TEXT OF COMMENTARY
Kai Ryssdal: The health care story this week hasn’t really been health care, as such. Mostly because the overhaul bill is pretty much stuck. Instead, an insurance company out here in California has gotten most of the attention — Anthem Blue Cross and its amazing rate increase.
As luck would have it — lucky for us, that is, not necessarily for him — commentator Robert Reich is an Anthem customer.
ROBERT REICH: I’ve had the same problems with Anthem that most people have with their health insurers: confusing bills, co-payments and deductibles that never seem to add up. They seem more interested in fighting me than helping me.
But now Anthem Blue Cross is going a step further with the increase in premiums as much as 39 percent. That’s 15-times the rate of inflation.
Anthem says it has no choice. The recession has forced so many policyholders to drop coverage because they can’t afford it that Anthem has to spread its costs over a much smaller pool. And too many of those remaining policyholders have greater medical needs than the average.
That sounds logical, but it’s at odds with the soaring profits of Anthem’s corporate parent, WellPoint. Anthem’s argument is also questionable given that the firm has been among the most aggressive opponents of the health-care bills passed by the House and Senate. These bills would add tens of millions of Americans to insurance pools, thereby spreading the costs over more people and avoiding the very problem Anthem says is now forcing it to raise its rates so much.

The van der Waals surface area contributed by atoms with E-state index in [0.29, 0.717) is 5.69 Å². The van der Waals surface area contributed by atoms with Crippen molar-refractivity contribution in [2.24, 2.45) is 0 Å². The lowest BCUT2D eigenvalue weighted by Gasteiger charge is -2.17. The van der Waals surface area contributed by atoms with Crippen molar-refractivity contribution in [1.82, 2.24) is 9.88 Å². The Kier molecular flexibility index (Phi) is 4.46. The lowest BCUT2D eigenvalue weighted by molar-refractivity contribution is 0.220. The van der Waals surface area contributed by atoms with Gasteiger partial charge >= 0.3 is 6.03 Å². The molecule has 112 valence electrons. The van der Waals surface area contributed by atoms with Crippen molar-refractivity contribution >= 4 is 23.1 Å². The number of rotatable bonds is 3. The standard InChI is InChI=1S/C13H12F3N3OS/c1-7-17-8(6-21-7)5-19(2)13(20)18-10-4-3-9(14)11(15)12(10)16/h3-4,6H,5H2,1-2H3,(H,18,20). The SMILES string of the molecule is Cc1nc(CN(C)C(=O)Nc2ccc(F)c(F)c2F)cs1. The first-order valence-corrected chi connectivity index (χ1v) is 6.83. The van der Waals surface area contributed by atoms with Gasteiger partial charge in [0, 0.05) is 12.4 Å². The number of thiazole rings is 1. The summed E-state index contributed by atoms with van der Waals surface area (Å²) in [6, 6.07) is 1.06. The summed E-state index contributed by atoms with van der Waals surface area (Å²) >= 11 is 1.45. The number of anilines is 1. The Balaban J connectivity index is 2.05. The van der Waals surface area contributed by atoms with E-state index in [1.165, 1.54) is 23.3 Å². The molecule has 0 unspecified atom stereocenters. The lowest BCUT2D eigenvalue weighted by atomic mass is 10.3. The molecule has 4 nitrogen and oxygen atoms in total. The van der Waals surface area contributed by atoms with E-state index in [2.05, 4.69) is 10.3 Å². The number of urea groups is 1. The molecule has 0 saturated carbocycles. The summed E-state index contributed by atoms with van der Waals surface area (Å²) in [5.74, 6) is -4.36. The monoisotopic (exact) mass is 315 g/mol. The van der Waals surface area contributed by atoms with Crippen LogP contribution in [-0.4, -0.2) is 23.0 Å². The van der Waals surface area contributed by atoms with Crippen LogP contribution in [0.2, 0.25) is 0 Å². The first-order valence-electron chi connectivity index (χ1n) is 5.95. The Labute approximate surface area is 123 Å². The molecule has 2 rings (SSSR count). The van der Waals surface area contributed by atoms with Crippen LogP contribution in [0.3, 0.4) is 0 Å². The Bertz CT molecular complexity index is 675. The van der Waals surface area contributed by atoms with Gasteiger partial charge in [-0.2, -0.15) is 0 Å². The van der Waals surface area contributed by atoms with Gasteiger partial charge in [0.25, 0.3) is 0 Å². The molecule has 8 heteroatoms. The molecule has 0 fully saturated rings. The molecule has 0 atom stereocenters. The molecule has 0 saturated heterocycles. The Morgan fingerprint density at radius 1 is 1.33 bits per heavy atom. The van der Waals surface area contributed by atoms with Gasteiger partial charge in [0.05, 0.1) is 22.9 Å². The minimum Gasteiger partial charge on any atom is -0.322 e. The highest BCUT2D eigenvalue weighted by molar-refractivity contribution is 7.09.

Anthem obviously believes it can raise its rates this much and not lose every one of its remaining customers with average medical needs, which suggests Anthem doesn’t face very much competition. Insurers, remember, are exempt from the federal antitrust laws. And WellPoint, Anthem’s parent, is the largest insurer in America.
Anthem is a microcosm of our private for-profit health insurance system — the most expensive in the world, whose costs are rising faster than anywhere in the world, rapidly becoming unaffordable to more and more Americans, and lobbying like mad against reform.
Anthem is also one of the best arguments for reform. What can be done in the meantime? A few days ago, HHS Secretary Kathleen Sebelius urged Anthem to disclose to policyholders how much of their premiums are going to profits, administrative overhead, and advertising instead of covering medical claims.
Well, I know what I’m gonna do. Next chance I get, I’m switching to another insurer. If I can. If that makes any difference.
RYSSDAL: When he’s not fighting with his insurance company, Robert Reich is a professor of public policy at the University of California, Berkeley.
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